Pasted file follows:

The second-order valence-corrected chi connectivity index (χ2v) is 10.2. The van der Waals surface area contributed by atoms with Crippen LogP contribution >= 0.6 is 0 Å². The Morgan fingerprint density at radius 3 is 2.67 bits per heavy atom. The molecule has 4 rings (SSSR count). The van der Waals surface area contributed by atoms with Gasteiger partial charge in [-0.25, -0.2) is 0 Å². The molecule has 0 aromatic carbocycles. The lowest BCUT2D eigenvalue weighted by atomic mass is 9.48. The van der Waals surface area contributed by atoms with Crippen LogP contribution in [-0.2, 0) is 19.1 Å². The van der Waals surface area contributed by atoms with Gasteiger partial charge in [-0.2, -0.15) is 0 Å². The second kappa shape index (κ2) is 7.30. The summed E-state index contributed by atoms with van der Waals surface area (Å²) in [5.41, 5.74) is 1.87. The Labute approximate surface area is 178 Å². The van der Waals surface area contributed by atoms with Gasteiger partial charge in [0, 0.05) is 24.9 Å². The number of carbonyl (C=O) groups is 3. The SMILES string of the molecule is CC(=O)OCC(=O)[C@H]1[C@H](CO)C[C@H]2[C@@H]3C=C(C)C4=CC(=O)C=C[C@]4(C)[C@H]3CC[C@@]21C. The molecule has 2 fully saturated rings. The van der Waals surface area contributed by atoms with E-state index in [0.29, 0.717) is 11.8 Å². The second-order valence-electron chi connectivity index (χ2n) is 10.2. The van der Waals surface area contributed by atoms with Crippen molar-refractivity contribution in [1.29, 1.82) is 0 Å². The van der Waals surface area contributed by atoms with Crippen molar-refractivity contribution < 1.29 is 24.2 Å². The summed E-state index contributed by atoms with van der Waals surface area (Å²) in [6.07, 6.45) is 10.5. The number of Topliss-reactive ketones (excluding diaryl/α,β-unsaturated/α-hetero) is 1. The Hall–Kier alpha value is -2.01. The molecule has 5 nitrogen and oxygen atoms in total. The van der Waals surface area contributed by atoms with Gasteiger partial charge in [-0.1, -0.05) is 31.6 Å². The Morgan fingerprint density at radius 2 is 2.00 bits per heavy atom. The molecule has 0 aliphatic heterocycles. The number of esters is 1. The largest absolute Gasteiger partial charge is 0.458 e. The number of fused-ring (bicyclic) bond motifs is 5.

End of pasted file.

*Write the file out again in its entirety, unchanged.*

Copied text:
The second-order valence-corrected chi connectivity index (χ2v) is 10.2. The van der Waals surface area contributed by atoms with Crippen LogP contribution >= 0.6 is 0 Å². The Morgan fingerprint density at radius 3 is 2.67 bits per heavy atom. The molecule has 4 rings (SSSR count). The van der Waals surface area contributed by atoms with Gasteiger partial charge in [-0.25, -0.2) is 0 Å². The molecule has 0 aromatic carbocycles. The lowest BCUT2D eigenvalue weighted by atomic mass is 9.48. The van der Waals surface area contributed by atoms with Crippen LogP contribution in [-0.2, 0) is 19.1 Å². The van der Waals surface area contributed by atoms with Gasteiger partial charge in [-0.2, -0.15) is 0 Å². The second kappa shape index (κ2) is 7.30. The summed E-state index contributed by atoms with van der Waals surface area (Å²) in [5.41, 5.74) is 1.87. The Labute approximate surface area is 178 Å². The van der Waals surface area contributed by atoms with Gasteiger partial charge in [0, 0.05) is 24.9 Å². The number of carbonyl (C=O) groups is 3. The SMILES string of the molecule is CC(=O)OCC(=O)[C@H]1[C@H](CO)C[C@H]2[C@@H]3C=C(C)C4=CC(=O)C=C[C@]4(C)[C@H]3CC[C@@]21C. The molecule has 2 fully saturated rings. The van der Waals surface area contributed by atoms with E-state index in [0.29, 0.717) is 11.8 Å². The second-order valence-electron chi connectivity index (χ2n) is 10.2. The van der Waals surface area contributed by atoms with Crippen molar-refractivity contribution in [1.29, 1.82) is 0 Å². The van der Waals surface area contributed by atoms with Crippen molar-refractivity contribution < 1.29 is 24.2 Å². The summed E-state index contributed by atoms with van der Waals surface area (Å²) in [6.07, 6.45) is 10.5. The number of Topliss-reactive ketones (excluding diaryl/α,β-unsaturated/α-hetero) is 1. The Hall–Kier alpha value is -2.01. The molecule has 5 nitrogen and oxygen atoms in total. The van der Waals surface area contributed by atoms with Gasteiger partial charge in [-0.1, -0.05) is 31.6 Å². The Morgan fingerprint density at radius 2 is 2.00 bits per heavy atom. The molecule has 0 aliphatic heterocycles. The number of esters is 1. The largest absolute Gasteiger partial charge is 0.458 e. The number of fused-ring (bicyclic) bond motifs is 5.